I sat down with Department of Driver Services Commissioner Rob Mikell and related that bad experience with one of his constituents. If the impression is that this incident is business-as-usual is his department, that is incorrect, said Mikell. He said, for the most part, his employees do a great job and provide good customer service. (My friend’s license renewal was reviewed and corrected, so that story has a happy ending.)
The Department of Driver Services probably touches more Georgians than any department in state government, with the exception of the Department of Revenue. The numbers are staggering. Georgia has more than seven million licensed drivers and DDS deals with roughly half of those people – about 3.5 million last year – face-to-face. This doesn’t include 1.5 million calls answered, 7,200 safety lessons for motorcycle drivers and 1.3 million citations processed; all of this in 65 locations across the state, manned by 420 full-time employees and 400 examiners. No matter the numbers, we taxpayers expect to be treated quickly, efficiently and courteously. No one understands that better than the commissioner.
“We are looking at everything we do to see if we can make the experience for our customers simpler and more efficient,” Mikell said, “including putting common sense into the process.”
In other words, he is trying to get employees to figure out a way to help the customer and not seize on a bureaucratic loophole, as happened to my friend. A three-and-a-half hour license renewal puts the department in a bad light and doesn’t exactly win friends with the tax-paying public.
One of the gulps of the fire hose Mikell is trying to swallow is the Secure ID, which came as a result of the recommendations of the 9/11 Commission. Georgia is one of the first states to become compliant with that federally mandated law.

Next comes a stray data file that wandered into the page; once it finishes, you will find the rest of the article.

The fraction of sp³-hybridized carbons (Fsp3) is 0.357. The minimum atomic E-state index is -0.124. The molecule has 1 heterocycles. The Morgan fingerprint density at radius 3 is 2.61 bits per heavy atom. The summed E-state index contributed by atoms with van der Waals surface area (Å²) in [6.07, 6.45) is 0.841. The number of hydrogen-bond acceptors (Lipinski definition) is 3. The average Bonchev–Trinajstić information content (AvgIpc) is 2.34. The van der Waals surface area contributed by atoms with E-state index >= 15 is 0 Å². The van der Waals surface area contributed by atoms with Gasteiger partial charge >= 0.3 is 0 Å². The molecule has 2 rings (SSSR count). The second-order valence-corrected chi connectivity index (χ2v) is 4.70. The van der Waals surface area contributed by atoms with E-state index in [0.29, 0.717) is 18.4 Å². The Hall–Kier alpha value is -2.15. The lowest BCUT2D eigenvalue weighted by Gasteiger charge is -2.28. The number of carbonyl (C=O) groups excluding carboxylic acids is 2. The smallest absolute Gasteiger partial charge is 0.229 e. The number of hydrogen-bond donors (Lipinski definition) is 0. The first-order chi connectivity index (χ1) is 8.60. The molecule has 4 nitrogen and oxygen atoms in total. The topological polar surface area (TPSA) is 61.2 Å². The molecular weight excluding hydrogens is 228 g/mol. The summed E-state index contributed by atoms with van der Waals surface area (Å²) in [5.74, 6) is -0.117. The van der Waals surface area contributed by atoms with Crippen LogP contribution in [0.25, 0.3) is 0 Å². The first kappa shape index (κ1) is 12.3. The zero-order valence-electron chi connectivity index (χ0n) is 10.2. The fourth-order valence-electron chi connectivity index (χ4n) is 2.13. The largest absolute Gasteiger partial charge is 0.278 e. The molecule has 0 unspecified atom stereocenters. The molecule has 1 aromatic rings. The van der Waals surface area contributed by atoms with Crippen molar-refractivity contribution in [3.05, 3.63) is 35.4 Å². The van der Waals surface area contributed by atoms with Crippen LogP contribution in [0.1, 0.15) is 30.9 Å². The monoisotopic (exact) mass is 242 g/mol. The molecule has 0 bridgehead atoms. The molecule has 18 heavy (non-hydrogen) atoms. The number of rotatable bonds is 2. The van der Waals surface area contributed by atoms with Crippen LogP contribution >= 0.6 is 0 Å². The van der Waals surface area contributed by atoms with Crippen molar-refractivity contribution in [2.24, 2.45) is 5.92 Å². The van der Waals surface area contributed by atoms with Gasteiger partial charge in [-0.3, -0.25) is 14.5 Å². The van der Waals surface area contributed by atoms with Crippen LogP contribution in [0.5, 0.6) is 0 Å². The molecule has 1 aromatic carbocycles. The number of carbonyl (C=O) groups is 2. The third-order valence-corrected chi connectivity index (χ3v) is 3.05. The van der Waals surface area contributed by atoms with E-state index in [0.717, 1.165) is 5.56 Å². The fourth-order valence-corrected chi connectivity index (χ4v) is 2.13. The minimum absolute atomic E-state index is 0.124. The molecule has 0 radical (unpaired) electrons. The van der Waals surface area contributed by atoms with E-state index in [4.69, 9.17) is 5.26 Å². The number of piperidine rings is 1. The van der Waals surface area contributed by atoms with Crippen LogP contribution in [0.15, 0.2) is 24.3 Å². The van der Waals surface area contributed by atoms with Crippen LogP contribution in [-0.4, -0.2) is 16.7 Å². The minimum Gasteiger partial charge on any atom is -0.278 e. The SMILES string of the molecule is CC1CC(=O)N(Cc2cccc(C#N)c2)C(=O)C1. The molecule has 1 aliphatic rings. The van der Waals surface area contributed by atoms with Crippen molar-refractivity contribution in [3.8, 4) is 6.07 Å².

To get your driver’s license renewed today, there are several documents you must have to prove you are who you say you are and that you live where you say you do. It isn’t rocket science. It just takes a little preparation on your part.
You need proof of identity. Your birth certificate or a passport will do. You need a document with your Social Security number. That can be your Social Security card, a W-2 or Tax Form 1099. Then, bring two forms of proof of your residential address (a recent bank statement and your monthly utility bill, for example, but not a piece of junk mail, a magazine label or an envelope.)
There are some exceptions. If the last name appearing on the primary identification documents is different from your current name, you must show additional information that verifies your name change, such as a marriage certificate, certified marriage application and/or a divorce decree. If you have an up-to-date passport that shows your married name as the legal name, that will suffice.
The commissioner suggests – and I agree – that you go to the department’s website, www.dds.ga.gov, to get more information on how to simplify the process and to deal with any additional exceptions that might apply to you, such as having moved here from another state.
Using the department's online services, you may be able to handle your own transactions at your convenience, including completing your license application, changing your address and other matters.
I came away from my meeting with Mikell with a new respect for the department. These folks may not always get it right – in four million or more contacts with seven million people, there is always a chance there will be a mistake – but I think they are making a good-faith effort to do the right thing and to do it better.
At the same time, remember this is a team game. Mikell’s job is to see his staff gives you its best efforts and shows some ingenuity in doing so. Your role is to show up with the correct documentation, as required by law. The more you help them, the better they can help you.
You can reach Dick Yarbrough at firstname.lastname@example.org or P.O. Box 725373, Atlanta, Ga. 31139.